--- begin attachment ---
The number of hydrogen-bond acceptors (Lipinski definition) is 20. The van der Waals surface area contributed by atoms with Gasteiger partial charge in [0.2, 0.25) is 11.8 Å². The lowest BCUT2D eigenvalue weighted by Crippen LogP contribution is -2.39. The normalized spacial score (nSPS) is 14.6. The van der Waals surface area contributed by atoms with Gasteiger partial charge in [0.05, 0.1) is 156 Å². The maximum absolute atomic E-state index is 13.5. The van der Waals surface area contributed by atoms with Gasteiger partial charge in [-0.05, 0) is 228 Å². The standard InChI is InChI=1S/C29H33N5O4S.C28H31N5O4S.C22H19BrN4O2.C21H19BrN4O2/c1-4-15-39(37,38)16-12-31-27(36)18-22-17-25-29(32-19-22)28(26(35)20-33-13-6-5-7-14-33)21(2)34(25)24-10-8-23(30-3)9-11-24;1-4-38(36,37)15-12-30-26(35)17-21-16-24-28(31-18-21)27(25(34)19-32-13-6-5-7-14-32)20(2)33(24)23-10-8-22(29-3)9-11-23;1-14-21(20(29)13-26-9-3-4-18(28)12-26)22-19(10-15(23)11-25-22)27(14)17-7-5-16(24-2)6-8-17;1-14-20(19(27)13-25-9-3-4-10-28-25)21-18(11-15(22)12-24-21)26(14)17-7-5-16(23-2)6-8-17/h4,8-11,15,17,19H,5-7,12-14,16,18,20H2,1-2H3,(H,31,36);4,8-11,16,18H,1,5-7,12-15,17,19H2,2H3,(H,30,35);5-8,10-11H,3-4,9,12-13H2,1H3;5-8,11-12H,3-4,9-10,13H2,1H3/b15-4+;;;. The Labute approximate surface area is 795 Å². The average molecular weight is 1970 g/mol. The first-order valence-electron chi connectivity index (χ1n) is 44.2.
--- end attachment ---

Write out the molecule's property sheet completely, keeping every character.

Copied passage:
The number of hydrogen-bond acceptors (Lipinski definition) is 20. The van der Waals surface area contributed by atoms with Gasteiger partial charge in [0.2, 0.25) is 11.8 Å². The lowest BCUT2D eigenvalue weighted by Crippen LogP contribution is -2.39. The normalized spacial score (nSPS) is 14.6. The van der Waals surface area contributed by atoms with Gasteiger partial charge in [0.05, 0.1) is 156 Å². The maximum absolute atomic E-state index is 13.5. The van der Waals surface area contributed by atoms with Gasteiger partial charge in [-0.05, 0) is 228 Å². The standard InChI is InChI=1S/C29H33N5O4S.C28H31N5O4S.C22H19BrN4O2.C21H19BrN4O2/c1-4-15-39(37,38)16-12-31-27(36)18-22-17-25-29(32-19-22)28(26(35)20-33-13-6-5-7-14-33)21(2)34(25)24-10-8-23(30-3)9-11-24;1-4-38(36,37)15-12-30-26(35)17-21-16-24-28(31-18-21)27(25(34)19-32-13-6-5-7-14-32)20(2)33(24)23-10-8-22(29-3)9-11-23;1-14-21(20(29)13-26-9-3-4-18(28)12-26)22-19(10-15(23)11-25-22)27(14)17-7-5-16(24-2)6-8-17;1-14-20(19(27)13-25-9-3-4-10-28-25)21-18(11-15(22)12-24-21)26(14)17-7-5-16(23-2)6-8-17/h4,8-11,15,17,19H,5-7,12-14,16,18,20H2,1-2H3,(H,31,36);4,8-11,16,18H,1,5-7,12-15,17,19H2,2H3,(H,30,35);5-8,10-11H,3-4,9,12-13H2,1H3;5-8,11-12H,3-4,9-10,13H2,1H3/b15-4+;;;. The Labute approximate surface area is 795 Å². The average molecular weight is 1970 g/mol. The first-order valence-electron chi connectivity index (χ1n) is 44.2.